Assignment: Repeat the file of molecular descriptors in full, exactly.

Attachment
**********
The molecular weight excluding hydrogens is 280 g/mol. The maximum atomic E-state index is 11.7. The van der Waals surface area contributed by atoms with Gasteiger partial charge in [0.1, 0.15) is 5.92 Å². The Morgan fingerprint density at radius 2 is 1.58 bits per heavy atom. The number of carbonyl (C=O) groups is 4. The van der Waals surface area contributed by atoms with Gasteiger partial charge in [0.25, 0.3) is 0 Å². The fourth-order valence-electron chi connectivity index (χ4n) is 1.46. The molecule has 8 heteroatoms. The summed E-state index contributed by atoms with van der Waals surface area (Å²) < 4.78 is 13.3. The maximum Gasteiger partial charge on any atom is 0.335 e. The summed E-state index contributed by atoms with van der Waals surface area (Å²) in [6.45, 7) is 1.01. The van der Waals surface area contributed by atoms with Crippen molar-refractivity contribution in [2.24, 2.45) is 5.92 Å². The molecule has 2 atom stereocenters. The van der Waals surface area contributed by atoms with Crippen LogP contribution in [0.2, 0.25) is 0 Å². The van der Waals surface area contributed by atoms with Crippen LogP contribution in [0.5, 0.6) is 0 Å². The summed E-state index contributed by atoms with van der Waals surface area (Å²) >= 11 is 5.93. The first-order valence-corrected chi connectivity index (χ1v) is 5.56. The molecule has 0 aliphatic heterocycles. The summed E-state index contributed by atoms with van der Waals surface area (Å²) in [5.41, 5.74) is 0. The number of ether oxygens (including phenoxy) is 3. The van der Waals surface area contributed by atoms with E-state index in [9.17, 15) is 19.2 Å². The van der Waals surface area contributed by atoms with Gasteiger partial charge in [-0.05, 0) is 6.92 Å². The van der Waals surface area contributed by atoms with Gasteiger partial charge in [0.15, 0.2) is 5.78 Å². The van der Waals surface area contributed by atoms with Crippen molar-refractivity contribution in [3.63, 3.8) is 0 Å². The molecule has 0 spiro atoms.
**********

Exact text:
The molecular weight excluding hydrogens is 280 g/mol. The maximum atomic E-state index is 11.7. The van der Waals surface area contributed by atoms with Gasteiger partial charge in [0.1, 0.15) is 5.92 Å². The Morgan fingerprint density at radius 2 is 1.58 bits per heavy atom. The number of carbonyl (C=O) groups is 4. The van der Waals surface area contributed by atoms with Gasteiger partial charge in [0.25, 0.3) is 0 Å². The fourth-order valence-electron chi connectivity index (χ4n) is 1.46. The molecule has 8 heteroatoms. The summed E-state index contributed by atoms with van der Waals surface area (Å²) < 4.78 is 13.3. The maximum Gasteiger partial charge on any atom is 0.335 e. The summed E-state index contributed by atoms with van der Waals surface area (Å²) in [6.45, 7) is 1.01. The van der Waals surface area contributed by atoms with Crippen molar-refractivity contribution in [2.24, 2.45) is 5.92 Å². The molecule has 2 atom stereocenters. The van der Waals surface area contributed by atoms with Crippen LogP contribution in [0.2, 0.25) is 0 Å². The van der Waals surface area contributed by atoms with Crippen LogP contribution in [0.5, 0.6) is 0 Å². The summed E-state index contributed by atoms with van der Waals surface area (Å²) >= 11 is 5.93. The first-order valence-corrected chi connectivity index (χ1v) is 5.56. The molecule has 0 aliphatic heterocycles. The summed E-state index contributed by atoms with van der Waals surface area (Å²) in [5.41, 5.74) is 0. The number of ether oxygens (including phenoxy) is 3. The van der Waals surface area contributed by atoms with E-state index in [9.17, 15) is 19.2 Å². The van der Waals surface area contributed by atoms with Gasteiger partial charge in [-0.05, 0) is 6.92 Å². The van der Waals surface area contributed by atoms with Gasteiger partial charge in [0.15, 0.2) is 5.78 Å². The van der Waals surface area contributed by atoms with Crippen molar-refractivity contribution in [3.63, 3.8) is 0 Å². The molecule has 0 spiro atoms.